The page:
Smartphone market not a smart move for Tesco
08 May 2014
Professor of Strategy Loizos Heracleous warned Tesco that “getting into a fight with the big boys” might not be a smart move after the British supermarket announced plans for its own smartphone.
The supermarket giant’s venture into the smartphone market comes after the success of its budget tablet device, the Hudl, which has proved to be a game-changer in the tablet market selling over 500,000 units since it launched in September last year. Tesco has also revealed that a second iteration of the Hudl will be available later this year.
But Professor Heracleous argues there is a difference between producing and selling a low-end tablet and a high-end smartphone, taking on the likes of Apple and Samsung, who have already seen off tech rivals in Nokia and BlackBerry.
Professor Heracleous, who has researched the smartphone sector, said: “Tesco is taking a big gamble going into such a challenging market even for a company of its size and global presence.
“The consumer electronics market is incredibly challenging even for established players. To win in this market, especially in smartphones, there needs to be critical mass as well as a way to differentiate the product from the several other options on the market.”
It has been reported that the phone will run on the Android operating system, be loaded with Tesco services such as online grocery shopping, and be pitted against other high-end smartphones with its pricing. But Professor Heracleous is unsure whether the Tesco brand will cut it in the smartphone world.
“Tesco has the advantage of having an established customer base and brand recognition, but taking on the likes of Apple and Samsung will be very difficult,” said Professor Heracleous. “This is a cut throat market and a long way from Tesco’s core business.”
Dr Markos Zachariadis, Assistant Professor of Information Systems, says Tesco’s lack of experience in this market may show the company up in front of demanding technology consumers.
“Tesco’s low-budget tablet might have been a good idea but a high-end smartphone is a bold and quite unpredictable move to make for a non-traditional tech firm with no technology manufacturing experience,” said Dr Zachariadis.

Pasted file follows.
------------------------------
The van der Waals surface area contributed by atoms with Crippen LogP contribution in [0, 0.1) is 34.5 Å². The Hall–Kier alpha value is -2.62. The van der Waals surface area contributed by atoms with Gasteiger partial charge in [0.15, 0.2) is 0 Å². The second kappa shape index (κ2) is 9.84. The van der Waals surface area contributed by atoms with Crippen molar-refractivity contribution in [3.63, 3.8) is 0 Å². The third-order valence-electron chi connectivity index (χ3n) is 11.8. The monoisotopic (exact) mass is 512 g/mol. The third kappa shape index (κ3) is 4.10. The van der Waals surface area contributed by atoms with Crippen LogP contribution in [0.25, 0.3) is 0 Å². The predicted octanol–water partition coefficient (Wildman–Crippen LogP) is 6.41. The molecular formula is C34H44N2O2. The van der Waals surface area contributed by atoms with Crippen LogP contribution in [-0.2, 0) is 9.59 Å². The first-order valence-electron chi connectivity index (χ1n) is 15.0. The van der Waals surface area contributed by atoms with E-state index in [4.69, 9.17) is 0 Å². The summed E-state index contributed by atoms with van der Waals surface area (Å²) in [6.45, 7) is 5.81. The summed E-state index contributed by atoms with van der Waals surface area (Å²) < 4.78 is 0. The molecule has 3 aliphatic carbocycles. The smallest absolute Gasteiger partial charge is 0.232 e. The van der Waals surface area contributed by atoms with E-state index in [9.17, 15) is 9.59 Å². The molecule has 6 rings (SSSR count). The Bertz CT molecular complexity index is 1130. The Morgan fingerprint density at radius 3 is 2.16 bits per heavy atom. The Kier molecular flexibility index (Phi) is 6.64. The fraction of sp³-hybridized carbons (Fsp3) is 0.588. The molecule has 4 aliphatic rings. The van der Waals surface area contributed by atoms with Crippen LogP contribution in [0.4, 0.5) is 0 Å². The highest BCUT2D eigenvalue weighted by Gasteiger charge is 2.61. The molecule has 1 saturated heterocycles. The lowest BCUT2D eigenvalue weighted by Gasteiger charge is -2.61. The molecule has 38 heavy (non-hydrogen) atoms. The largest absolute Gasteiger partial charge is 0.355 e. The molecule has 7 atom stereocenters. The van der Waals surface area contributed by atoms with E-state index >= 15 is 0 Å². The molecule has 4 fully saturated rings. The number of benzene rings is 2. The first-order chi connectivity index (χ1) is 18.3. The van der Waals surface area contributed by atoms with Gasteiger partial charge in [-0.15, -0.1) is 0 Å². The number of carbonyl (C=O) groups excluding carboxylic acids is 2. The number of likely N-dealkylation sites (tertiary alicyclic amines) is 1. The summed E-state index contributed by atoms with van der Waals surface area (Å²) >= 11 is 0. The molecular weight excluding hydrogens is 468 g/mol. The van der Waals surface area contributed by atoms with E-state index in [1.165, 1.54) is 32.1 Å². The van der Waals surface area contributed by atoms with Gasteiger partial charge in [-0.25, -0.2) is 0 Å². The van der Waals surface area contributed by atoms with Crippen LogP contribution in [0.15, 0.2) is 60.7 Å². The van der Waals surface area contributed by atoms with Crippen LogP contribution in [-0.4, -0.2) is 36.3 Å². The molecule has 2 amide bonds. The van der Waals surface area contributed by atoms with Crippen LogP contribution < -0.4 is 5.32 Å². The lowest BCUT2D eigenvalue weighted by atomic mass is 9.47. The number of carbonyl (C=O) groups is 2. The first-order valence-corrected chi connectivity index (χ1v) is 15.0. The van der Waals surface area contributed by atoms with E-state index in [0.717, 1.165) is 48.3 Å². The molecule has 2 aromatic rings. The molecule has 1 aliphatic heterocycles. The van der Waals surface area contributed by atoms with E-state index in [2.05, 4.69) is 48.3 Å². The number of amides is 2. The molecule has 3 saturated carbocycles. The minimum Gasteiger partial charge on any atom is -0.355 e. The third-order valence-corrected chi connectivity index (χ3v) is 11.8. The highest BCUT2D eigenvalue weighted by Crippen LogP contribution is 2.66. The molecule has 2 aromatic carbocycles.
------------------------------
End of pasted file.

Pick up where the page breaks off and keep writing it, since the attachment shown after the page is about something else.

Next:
“As the world increasingly uses mobile computing to access services on the internet the market for mobile devices and smartphones is expected to grow significantly, from almost three billion today to four billion in 2017.
“Yet the mobile operating systems war - with Android as a mobile platform open to many devices vs closed systems like that of Apple and Blackberry - has been a game changer in the field and has helped smartphone producers to focus more on hardware and other features in order to attract customers.
“Low-end devices have been able to capitalise on that by promising access to mobile platforms like Android at a low cost, thus, helping low-budget customers reap the benefits from using advanced software without paying a high price.
“The high-end market that Tesco is aiming at is somewhat different though. Mobile producers like Samsung, HTC, Apple and Sony have spent years developing high-tech devices, that include a long list of features to accommodate even the most demanding tech users out there. Breaking into that category directly and gaining the slightest market share is going to be very difficult for new starters like Tesco.”
Professor Loizos Heracleous teaches Strategy and Practice on the Warwick Executive MBA and MSc Marketing & Strategy. Assistant Professor Markos Zachariadis teaches Global Finance and IT on the MSc Finance, Data & Business Intelligence on the MSc Information Systems Management & Innovation and Digital Business and Workplace Technology on Warwick Business School's Undergraduate courses.